In February, 1942, President Franklin D. Roosevelt issued Executive Order 9066, which authorized U.S. military officials to remove persons from areas of the American mainland designated as military zones. More than 110,000 Japanese Americans were considered security risks and forced to dispose of their West Coast homes, businesses, and property and move into ten desolate relocation camps from California to Arkansas. The internment deprived the affected Japanese Americans of their civil liberties as U.S. citizens or residents.
As the start of World War II, about 120,000 Japanese Americans resided in the United States. Most lived in California and other Pacific coast states. The 40,000 first-generation immigrant Japanese, or
Immediately after the Japanese
The biggest impetus for internment came with the release in late January of a government investigation of the
Assistant Secretary of War
The internment strategy was finalized on the evening of February 17, 1942, in the living room of Biddle’s Washington home. Biddle had told Stimson that afternoon that he no longer opposed internment after being assured that the Army, not the Justice Department, would handle the mass roundup and detention programs.
On February 19, President Roosevelt signed Executive Order 9066, which authorized U.S. military officials to remove any and all persons from areas of the United States designated as military zones. The order did not apply to persons living outside the Western Defense Command. No explicit reference to Japanese Americans was necessary. The secretary of war was authorized to establish detention centers to protect West Coast military facilities from sabotage and espionage. The original order did not specify what should happen to the evacuees or exclude voluntary withdrawal. Japanese Americans were encouraged to leave the prohibited Pacific coast military zone voluntarily. About 15,000 moved in with midwestern or eastern relatives or friends. Roosevelt established the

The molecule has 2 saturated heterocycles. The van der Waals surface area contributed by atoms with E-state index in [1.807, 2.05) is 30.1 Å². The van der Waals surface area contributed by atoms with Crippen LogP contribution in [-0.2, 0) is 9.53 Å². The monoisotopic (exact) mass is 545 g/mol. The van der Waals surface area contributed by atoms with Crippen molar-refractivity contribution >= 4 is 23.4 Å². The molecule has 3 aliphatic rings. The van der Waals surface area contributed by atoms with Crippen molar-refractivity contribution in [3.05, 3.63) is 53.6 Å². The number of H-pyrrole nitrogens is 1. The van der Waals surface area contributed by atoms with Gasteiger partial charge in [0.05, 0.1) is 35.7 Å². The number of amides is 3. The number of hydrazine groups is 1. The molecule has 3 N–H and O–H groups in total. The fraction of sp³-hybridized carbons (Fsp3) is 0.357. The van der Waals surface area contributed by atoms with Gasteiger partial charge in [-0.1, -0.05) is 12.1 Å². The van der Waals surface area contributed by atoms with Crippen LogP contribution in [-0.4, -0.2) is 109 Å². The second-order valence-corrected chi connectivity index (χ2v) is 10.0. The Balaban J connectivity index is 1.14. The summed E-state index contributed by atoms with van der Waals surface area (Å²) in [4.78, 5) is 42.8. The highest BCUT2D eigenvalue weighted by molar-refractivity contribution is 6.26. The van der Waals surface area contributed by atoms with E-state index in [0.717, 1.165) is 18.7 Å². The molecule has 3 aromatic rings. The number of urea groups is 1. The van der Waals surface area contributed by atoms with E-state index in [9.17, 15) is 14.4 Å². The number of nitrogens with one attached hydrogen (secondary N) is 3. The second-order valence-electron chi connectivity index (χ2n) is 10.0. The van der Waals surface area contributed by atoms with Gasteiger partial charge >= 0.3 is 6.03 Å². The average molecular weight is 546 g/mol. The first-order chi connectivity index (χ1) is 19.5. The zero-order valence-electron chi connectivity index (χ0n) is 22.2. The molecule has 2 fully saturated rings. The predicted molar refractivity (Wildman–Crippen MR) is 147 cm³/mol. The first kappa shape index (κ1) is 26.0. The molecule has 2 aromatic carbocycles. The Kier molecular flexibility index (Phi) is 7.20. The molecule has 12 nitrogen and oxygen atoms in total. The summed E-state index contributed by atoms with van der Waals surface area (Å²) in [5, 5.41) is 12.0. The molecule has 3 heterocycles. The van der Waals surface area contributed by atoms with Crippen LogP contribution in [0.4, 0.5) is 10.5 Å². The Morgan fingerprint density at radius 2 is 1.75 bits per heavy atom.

On March 27, 1942, the Army stopped voluntary withdrawal and began evacuating the remaining Japanese Americans. Within weeks, more than 100,000 Japanese Americans were given forty-eight hours to dispose of their businesses, homes, and property and report to makeshift assembly centers at fairgrounds and racetracks. At Santa Anita Race Track in Arcadia, California, detainees were jammed into hastily converted horse stalls until they could be transferred to permanent relocation centers.
The War Department moved internees to ten inland internment camps from California to